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The annual KPMG Strategy Forum, where leaders and experts meet to gain and share insights on local and global trends, was held as a virtual event for the second year in a row. Strategy Forum brought together board members, C-level business leaders, decision-makers and strategy experts from Finland's best-performing companies to listen to and discuss with inspirational keynote speaker, Nobel-Prize winning economist Paul Krugman, and insightful panelists Inka Mero and Rob Smith. In keeping with the theme, Navigating Disruption, the event brought new perspectives on how to succeed in changing operational environments.

Krugman, one of the most famous financial experts globally, gave his views on the world, post COVID. He predicted that we would be back to the economic situation we had on the eve of the pandemic by the end of 2022, but pointed out that economic growth had been slow even before the COVID crisis. Krugman identified aging populations, decreasing investment, a general slowdown in globalization and technological development as the most significant economic challenges.

— We had a period of rapid technological progress between the mid-1990s and the mid-2000s, but so far, from the point of view of business, there haven't been any really dramatic technological changes that would generate a lot of investment demand, Krugman pointed out.

Services to drive globalization in the post-COVID world

When considering future business opportunities, Krugman emphasized two trends: the great revolution in the trading of services and the comeback of physical technology. The globalization of the service industry has been expected for the past 15 years. The pandemic is finally forcing that to happen.

— As an example, I am giving this speech from my home library in New Jersey. There are huge opportunities to accelerate the global service industry.

Regarding physical technology, Krugman pointed out that renewable energy – particularly solar and wind power and battery storage technologies – has been making radical progress and thus offers an opportunity for significant transformation. The development of renewable energy provides a lot of options to save the planet as well. According to Krugman, public investment will play a key role in this challenge.

— Despite the high levels of debt, we actually have a huge amount of fiscal space. So the opportunity is there for public investment programs aimed at energy transformation.

The next few years will be critical

In general, Krugman is still cautiously optimistic about the development of the global economy in the next few years.

— The critical question for the next five years is whether we can rise to the challenges of a world that cannot continue on the trajectory it has so far followed – both for macroeconomic reasons (because the big drivers of investment in the past will no longer work in the future) and, of course, for climate reasons.

— But I think there are business opportunities out there. They’re just not going to be the same opportunities that we were looking at pre-pandemic, Krugman concluded. 

There are business opportunities out there. They’re just not going to be the same opportunities that we were looking at pre-pandemic.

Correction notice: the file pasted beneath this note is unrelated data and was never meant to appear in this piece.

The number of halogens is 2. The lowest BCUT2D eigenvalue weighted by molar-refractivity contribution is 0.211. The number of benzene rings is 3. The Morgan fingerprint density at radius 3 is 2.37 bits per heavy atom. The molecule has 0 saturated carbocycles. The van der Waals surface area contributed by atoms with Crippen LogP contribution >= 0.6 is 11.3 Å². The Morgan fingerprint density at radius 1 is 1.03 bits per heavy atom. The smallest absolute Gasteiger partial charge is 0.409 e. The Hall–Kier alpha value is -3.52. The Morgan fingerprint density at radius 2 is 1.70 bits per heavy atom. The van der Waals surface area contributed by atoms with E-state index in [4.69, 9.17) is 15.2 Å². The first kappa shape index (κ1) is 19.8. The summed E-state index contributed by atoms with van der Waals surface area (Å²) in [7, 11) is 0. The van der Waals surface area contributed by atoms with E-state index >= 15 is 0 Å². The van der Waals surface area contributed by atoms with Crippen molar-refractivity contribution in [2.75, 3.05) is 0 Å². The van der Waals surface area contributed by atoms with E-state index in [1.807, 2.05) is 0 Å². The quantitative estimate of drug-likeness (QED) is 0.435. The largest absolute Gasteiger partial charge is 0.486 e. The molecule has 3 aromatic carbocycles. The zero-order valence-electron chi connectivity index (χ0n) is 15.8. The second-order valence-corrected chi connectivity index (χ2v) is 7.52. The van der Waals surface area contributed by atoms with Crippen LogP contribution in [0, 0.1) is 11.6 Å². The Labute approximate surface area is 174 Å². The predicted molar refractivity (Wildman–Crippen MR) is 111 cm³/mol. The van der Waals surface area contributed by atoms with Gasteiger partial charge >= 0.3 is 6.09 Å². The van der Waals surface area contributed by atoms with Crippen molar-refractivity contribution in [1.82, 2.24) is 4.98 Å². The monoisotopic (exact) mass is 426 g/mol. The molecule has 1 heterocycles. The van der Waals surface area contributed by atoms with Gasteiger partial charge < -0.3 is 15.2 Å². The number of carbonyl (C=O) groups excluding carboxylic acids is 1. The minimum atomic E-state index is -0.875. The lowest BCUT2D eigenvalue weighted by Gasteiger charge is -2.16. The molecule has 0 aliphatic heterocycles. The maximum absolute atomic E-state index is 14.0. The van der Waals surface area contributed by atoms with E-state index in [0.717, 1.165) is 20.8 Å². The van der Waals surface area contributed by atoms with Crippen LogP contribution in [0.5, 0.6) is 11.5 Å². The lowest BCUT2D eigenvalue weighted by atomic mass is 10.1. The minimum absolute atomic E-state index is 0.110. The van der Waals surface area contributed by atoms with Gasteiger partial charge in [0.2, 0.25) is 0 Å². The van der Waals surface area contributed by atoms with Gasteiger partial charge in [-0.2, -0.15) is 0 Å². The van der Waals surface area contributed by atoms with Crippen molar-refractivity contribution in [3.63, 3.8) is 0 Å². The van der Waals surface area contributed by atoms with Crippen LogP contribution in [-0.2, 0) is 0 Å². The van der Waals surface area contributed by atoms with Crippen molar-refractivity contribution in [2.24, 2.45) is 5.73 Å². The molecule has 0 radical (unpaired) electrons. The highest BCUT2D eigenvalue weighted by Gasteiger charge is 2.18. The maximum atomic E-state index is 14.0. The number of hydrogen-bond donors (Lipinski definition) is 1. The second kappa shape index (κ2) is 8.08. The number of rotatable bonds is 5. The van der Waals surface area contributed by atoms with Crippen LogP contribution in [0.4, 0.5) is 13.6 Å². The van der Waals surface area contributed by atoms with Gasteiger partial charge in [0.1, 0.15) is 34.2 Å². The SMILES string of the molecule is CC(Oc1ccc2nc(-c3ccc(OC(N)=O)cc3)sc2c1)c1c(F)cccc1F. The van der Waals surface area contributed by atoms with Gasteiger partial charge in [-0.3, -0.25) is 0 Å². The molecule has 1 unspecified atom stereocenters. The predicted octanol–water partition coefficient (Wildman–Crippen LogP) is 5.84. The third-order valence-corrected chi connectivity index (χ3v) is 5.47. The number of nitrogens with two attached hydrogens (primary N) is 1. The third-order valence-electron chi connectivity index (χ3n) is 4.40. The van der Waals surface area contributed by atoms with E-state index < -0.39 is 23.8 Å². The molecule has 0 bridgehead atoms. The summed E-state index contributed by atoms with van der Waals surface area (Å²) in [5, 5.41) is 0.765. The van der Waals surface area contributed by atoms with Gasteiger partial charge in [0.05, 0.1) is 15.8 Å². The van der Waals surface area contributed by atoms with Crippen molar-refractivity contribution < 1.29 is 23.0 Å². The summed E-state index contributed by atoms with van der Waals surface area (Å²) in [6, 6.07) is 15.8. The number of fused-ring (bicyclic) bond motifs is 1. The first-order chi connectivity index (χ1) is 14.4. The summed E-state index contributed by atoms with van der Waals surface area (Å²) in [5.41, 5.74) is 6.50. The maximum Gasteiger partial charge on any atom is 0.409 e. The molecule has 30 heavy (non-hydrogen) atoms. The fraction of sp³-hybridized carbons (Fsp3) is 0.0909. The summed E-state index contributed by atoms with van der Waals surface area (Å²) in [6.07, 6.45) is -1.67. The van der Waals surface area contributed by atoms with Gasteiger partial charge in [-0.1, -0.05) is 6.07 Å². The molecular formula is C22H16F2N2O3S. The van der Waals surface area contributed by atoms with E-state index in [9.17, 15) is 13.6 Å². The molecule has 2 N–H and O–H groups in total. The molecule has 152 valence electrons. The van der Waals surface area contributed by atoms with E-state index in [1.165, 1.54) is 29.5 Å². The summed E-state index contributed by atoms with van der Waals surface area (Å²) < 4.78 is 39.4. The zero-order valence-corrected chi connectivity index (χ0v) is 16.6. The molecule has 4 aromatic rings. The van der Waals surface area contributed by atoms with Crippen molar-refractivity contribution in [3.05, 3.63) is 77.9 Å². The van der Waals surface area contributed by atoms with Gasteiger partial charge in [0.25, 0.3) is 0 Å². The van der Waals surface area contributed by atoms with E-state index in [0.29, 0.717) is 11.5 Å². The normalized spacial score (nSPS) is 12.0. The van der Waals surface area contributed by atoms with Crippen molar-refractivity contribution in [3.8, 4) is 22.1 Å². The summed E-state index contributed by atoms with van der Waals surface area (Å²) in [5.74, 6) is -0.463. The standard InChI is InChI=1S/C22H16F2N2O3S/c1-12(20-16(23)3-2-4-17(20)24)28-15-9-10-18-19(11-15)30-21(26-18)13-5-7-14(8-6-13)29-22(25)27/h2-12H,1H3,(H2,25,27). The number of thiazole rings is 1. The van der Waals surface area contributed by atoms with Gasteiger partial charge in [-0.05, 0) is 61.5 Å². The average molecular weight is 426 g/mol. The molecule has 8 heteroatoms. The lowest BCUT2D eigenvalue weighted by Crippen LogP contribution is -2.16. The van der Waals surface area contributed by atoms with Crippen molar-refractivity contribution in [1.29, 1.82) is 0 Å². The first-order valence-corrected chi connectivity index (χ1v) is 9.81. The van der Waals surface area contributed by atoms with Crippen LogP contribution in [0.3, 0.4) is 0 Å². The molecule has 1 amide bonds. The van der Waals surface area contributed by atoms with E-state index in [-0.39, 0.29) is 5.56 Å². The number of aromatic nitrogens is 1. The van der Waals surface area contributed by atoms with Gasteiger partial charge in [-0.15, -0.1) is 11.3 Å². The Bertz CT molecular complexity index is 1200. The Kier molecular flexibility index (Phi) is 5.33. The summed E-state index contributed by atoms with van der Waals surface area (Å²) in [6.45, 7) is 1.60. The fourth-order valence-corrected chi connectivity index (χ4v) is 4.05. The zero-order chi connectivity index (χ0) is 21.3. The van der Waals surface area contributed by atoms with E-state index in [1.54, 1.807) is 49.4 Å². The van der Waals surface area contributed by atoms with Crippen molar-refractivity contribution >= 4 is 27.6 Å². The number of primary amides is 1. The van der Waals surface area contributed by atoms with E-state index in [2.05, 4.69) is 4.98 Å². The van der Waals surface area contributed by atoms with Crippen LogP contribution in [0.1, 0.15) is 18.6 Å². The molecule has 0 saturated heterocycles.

Paul Krugman
Nobel-Prize winning economist

The key issues affecting world businesses today

In Strategy Forum’s compelling panel discussion featuring Inka Mero, the Managing Partner and Founder of Voima Ventures, Rob Smith, the President and CEO of Konecranes, together with Krugman, some of the key issues affecting the world’s businesses and the lives of individuals today were debated – in particular, remote work and the war for talent. 

When discussing whether remote work has come to stay, Mero’s opinion was that telecommuting will, in many ways, improve the efficiency of business in the future, while Smith drew attention to the fact that, instead of returning to previous ways of operating, we are building upon what people have learned during the pandemic. 

— People have been more efficient and productive, which has helped them to become more innovative and to recognize that a 20 year cycle can be shortened, in some cases, to just 12 months, noted Smith.

Krugman pointed out that some things are better in a digital age, and some things are worse.

— It’s not a case of all better or nothing better. We have achieved things in a couple of decades that we wouldn’t previously have learned in a long time – because no one would have tried it. But now we have been forced to march into a new world.

A war for talent is starting

One of the biggest issues companies face today is the competition for talent and labor, and therefore, according to Mero, “talent immigration” should be part of a country’s economic policy.

— I think that policymakers should do a lot of things. A real challenge for us is how we position ourselves in Europe in this “tech war” or competition for talent. 

On the other hand, Smith underscored that everything starts with a company’s vision and purpose – how it succeeds in inspiring people and making them feel they are part of a team.

— People feel motivated to work in a winning team. People want to feel like they and their company are making a difference. That is what companies should aspire to be.

Stay tuned for the next KPMG Strategy Forum in September 2022. In the meantime, KPMG Finland’s Global Strategy Group would be happy to support your organization and executive teams concerning strategy issues, and to provide further insights.

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